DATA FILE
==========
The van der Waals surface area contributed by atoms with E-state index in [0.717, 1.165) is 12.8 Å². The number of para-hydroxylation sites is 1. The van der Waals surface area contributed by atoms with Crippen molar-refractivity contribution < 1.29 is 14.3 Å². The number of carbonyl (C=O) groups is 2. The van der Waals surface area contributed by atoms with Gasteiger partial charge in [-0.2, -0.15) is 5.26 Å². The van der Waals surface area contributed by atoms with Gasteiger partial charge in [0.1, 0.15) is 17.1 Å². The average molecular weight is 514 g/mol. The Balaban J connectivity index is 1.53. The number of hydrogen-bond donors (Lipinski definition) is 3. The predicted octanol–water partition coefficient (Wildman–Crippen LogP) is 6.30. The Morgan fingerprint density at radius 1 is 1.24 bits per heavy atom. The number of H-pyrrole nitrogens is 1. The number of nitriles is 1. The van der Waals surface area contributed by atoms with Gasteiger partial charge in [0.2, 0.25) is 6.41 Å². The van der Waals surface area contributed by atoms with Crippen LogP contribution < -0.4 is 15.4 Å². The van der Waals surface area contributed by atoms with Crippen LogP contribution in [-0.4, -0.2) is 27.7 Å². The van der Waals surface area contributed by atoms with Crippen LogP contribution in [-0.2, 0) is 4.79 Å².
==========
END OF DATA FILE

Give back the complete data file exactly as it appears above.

The van der Waals surface area contributed by atoms with E-state index in [0.717, 1.165) is 12.8 Å². The number of para-hydroxylation sites is 1. The van der Waals surface area contributed by atoms with Crippen molar-refractivity contribution < 1.29 is 14.3 Å². The number of carbonyl (C=O) groups is 2. The van der Waals surface area contributed by atoms with Gasteiger partial charge in [-0.2, -0.15) is 5.26 Å². The van der Waals surface area contributed by atoms with Gasteiger partial charge in [0.1, 0.15) is 17.1 Å². The average molecular weight is 514 g/mol. The Balaban J connectivity index is 1.53. The number of hydrogen-bond donors (Lipinski definition) is 3. The predicted octanol–water partition coefficient (Wildman–Crippen LogP) is 6.30. The Morgan fingerprint density at radius 1 is 1.24 bits per heavy atom. The number of H-pyrrole nitrogens is 1. The number of nitriles is 1. The van der Waals surface area contributed by atoms with Gasteiger partial charge in [0.2, 0.25) is 6.41 Å². The van der Waals surface area contributed by atoms with Crippen LogP contribution < -0.4 is 15.4 Å². The van der Waals surface area contributed by atoms with Crippen LogP contribution in [-0.4, -0.2) is 27.7 Å². The van der Waals surface area contributed by atoms with Crippen LogP contribution in [-0.2, 0) is 4.79 Å².